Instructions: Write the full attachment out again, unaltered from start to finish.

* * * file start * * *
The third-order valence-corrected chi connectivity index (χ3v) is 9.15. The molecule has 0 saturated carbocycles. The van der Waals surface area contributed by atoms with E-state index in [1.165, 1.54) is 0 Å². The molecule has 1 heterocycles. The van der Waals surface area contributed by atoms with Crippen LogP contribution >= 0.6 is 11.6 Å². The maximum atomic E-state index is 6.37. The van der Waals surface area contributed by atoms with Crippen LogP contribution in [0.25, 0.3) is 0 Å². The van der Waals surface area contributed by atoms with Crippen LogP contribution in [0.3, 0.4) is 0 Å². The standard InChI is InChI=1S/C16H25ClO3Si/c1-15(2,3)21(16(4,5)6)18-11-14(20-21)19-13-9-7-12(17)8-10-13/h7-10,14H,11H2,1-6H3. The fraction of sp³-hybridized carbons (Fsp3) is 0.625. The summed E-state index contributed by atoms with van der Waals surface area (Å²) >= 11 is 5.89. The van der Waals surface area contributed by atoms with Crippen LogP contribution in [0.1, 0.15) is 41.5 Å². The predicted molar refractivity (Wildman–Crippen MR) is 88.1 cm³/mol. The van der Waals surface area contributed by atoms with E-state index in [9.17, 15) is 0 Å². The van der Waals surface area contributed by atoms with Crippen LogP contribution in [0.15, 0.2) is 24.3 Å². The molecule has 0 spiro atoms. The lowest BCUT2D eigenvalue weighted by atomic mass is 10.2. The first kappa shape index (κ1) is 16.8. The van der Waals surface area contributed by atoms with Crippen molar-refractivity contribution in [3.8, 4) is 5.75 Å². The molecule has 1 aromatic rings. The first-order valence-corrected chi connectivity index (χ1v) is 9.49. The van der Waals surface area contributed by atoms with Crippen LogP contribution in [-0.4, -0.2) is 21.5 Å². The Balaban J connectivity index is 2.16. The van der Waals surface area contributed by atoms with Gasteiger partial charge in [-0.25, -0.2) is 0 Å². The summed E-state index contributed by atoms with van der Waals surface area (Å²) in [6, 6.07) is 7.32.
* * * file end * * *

The third-order valence-corrected chi connectivity index (χ3v) is 9.15. The molecule has 0 saturated carbocycles. The van der Waals surface area contributed by atoms with E-state index in [1.165, 1.54) is 0 Å². The molecule has 1 heterocycles. The van der Waals surface area contributed by atoms with Crippen LogP contribution >= 0.6 is 11.6 Å². The maximum atomic E-state index is 6.37. The van der Waals surface area contributed by atoms with Crippen LogP contribution in [0.25, 0.3) is 0 Å². The van der Waals surface area contributed by atoms with Crippen LogP contribution in [0.3, 0.4) is 0 Å². The standard InChI is InChI=1S/C16H25ClO3Si/c1-15(2,3)21(16(4,5)6)18-11-14(20-21)19-13-9-7-12(17)8-10-13/h7-10,14H,11H2,1-6H3. The fraction of sp³-hybridized carbons (Fsp3) is 0.625. The summed E-state index contributed by atoms with van der Waals surface area (Å²) >= 11 is 5.89. The van der Waals surface area contributed by atoms with Crippen LogP contribution in [0.1, 0.15) is 41.5 Å². The predicted molar refractivity (Wildman–Crippen MR) is 88.1 cm³/mol. The van der Waals surface area contributed by atoms with E-state index in [9.17, 15) is 0 Å². The van der Waals surface area contributed by atoms with Crippen LogP contribution in [0.15, 0.2) is 24.3 Å². The molecule has 0 spiro atoms. The lowest BCUT2D eigenvalue weighted by atomic mass is 10.2. The first kappa shape index (κ1) is 16.8. The van der Waals surface area contributed by atoms with Crippen molar-refractivity contribution in [3.8, 4) is 5.75 Å². The molecule has 1 aromatic rings. The first-order valence-corrected chi connectivity index (χ1v) is 9.49. The van der Waals surface area contributed by atoms with Crippen LogP contribution in [-0.4, -0.2) is 21.5 Å². The Balaban J connectivity index is 2.16. The van der Waals surface area contributed by atoms with Gasteiger partial charge in [-0.25, -0.2) is 0 Å². The summed E-state index contributed by atoms with van der Waals surface area (Å²) in [6, 6.07) is 7.32.